Monday, February, 20: A bit of cloud to the east in the morning, clearing to fine with an easterly breeze, fog in the late afternoon & evening
Kayaking: 16.7 km
Walking: 5.9 km
Tina & Tony’s ($70, airbnb)
After the privations of the hike, and as a celebration of the last day on the island I set off for breakfast at the SSH, with Frank closely in tow. The full breakfast (which had been available from 8:00 onwards, and not 9:00, which is when I arrived) was three sausages, two eggs, a couple of bits of bacon, a tomato, hash browns and ciabatta toast for $20 and was well worth it.
Frank was still keen on kayaking and I put a call through to Phil, who was now asking $50 an hour for a part-day trip, so I had to reconsult with Frank whether he was prepared to fork out $200 for a four hour tour. Seemed a bit steep to me & Phil was still harping on about wet rescue, etc. but eventually we agreed, packed some stuff together for the tour (and I placed my suitcase in storage and returned my key) and off we set.
There was a lot of paperwork & explanations to get through. At least this was a fibreglass boat; the spray skirts were much easier to fit (and release) than the normal neoprene ones, and we had all the safety equipment in the world, and Frank could even operate some of it. Discussion about a route led to an agreement that we would try going up the west arm of Ryan’s Creek to see a shipwreck (unknown provenance), perhaps try Kaipipi Bay, lunch at the Norwegian Whaling Station and return via the near side of Ulva Island.
I decided against trying to set up a camera, as this would mean more time lost, but we were ready to go by about 11:00, and agreed to be back by 3:00. We absolved a trial circuit satisfactorily, and then set off along the coast. Scraped a rock once, but the boat wasn’t taking on any water. In any case it wasn’t deep.
Dead reckoning was working with a vengeance – we seemed to be gliding along at quite a speed passing between the entrance of Kaipipi and Dirty Island. We had attempted Ryan’s Creek but the water was too shallow and the tide was going out so we didn’t reach the wreck. Then it was a short surfing tour (with the wind at our backs) to the whaling station where we stopped for lunch.
We were now paddling against the wind. Apart from the ubiquitous seagull, a couple of Pacific gulls were making the rounds, a skua or two, a couple of different tern species (sooty was among them), and a blue penguin popped up and gave us the eye over.
Frank’s paddling was quite strong, if a little chaotic and we often fell out of sync, but after 30 minutes of sustained paddling we reached Ulva and a protected bay where we stopped for a while. By now clouds had started appearing along the northern shore of the inlet. We paddled along the island for a bit, spotted one person, then decided to aim for the beach to the left of the passage to Oban, across open water again, but this time diagonal to the wind in order to have the wind behind us again for the final stretch.
Short stop in front of the beach & along the very calm strait between Iona Island and Golden Bay, and finally Phil’s boatshed. He gave us a bit of a discount for being early (I paid $170, Frank $175) as we switched back into street gear, put the boat back and returned all of the equipment.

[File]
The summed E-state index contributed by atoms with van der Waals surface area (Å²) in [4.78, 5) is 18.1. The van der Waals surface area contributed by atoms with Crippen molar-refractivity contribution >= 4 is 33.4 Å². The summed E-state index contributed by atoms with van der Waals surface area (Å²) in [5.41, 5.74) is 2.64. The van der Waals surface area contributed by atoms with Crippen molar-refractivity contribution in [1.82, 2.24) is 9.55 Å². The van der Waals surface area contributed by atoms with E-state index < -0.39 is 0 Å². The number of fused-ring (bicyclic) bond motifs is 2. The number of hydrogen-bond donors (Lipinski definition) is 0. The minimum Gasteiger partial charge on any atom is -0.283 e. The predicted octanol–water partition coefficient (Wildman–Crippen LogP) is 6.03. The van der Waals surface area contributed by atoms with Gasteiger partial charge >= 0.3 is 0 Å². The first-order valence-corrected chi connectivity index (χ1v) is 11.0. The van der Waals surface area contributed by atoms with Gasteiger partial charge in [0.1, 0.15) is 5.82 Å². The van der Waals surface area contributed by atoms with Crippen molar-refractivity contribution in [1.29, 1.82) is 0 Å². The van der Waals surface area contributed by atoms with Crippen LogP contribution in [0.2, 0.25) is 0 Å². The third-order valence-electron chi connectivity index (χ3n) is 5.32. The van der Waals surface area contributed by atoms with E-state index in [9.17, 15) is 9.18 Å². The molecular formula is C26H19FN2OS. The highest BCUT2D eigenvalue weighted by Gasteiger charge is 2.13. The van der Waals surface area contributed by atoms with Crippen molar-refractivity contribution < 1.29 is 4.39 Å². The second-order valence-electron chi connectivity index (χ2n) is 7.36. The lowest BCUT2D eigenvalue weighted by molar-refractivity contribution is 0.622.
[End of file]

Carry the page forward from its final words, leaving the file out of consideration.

Frank was a little wet and wanted to return via the street rather than via the forest walk we had taken in the morning. We sat around at the front of the pub for a while without having anything to drink. Frank wanted to see the short film A Local’s Tail starting at 4:00, and at that time I collected my pack, repacked the outer pockets, and checked in for my flight.
I should have started thinking. Fog was now down to about 50 m height and I was informed that I had just missed an extra flight @ 4:00, and that it was uncertain whether the 5:30 would take off as planned. Killed 40 minutes by walking to Leask Bay and on returning and looking for a toilet was informed that the flight had been cancelled and we were being put on the ferry instead. We only had to wait for the last passenger – which was Jebsen who had also been staying at Bunkers & then we were whisked away to the 5:00 ferry, boarding directly with luggage and within a few minutes we had set sail from Halfmoon Bay.
The trip back was very smooth although very foggy (with the fog lifting just as we arrived in Bluff). I sat down at a table with three marine biologists (strange conversation: “Did you pack the microscope in correctly?”) – Dorothy (Malaysian), an American guy, and a Kiwi living in Tassie. Pleasant conversation about science communication and as I left in the bus I could see them packing their specimens into their car. The earlier departure & longer journey meant that I arrived half an hour late at the airport by which time Tina & Tony were gone. No telephone at all in the airport, but one of the forecourt hi-viz jacketed monitors offered to put a call through for me. After about an hour of waiting and no response he let me put a call onto the other number I had (Tony’s cell) and after a shorter wait a reply came from Tina saying that they had the builders in as well as two other guests, so I took a dive for a taxi.
Pretty full house this time, as well as a new dog, who was quite peaceful. Tracey & Edward had just arrived from Scotland and had to be put through the shower before their room swallowed them whole. Then it was just me, Tina & Tony. I brought them down their presents & they retaliated with vodka, tonic & bitters (Tony) and a rice/vegetable/bacon meal (Tina). Lots to report on the last four years since we’ve seen each other and it wasn’t until about 11:00 that we decided to call it a night.
I still had to reactivate the computer and marvel at the emails (and junk) that were piling up. Then it was time for bed.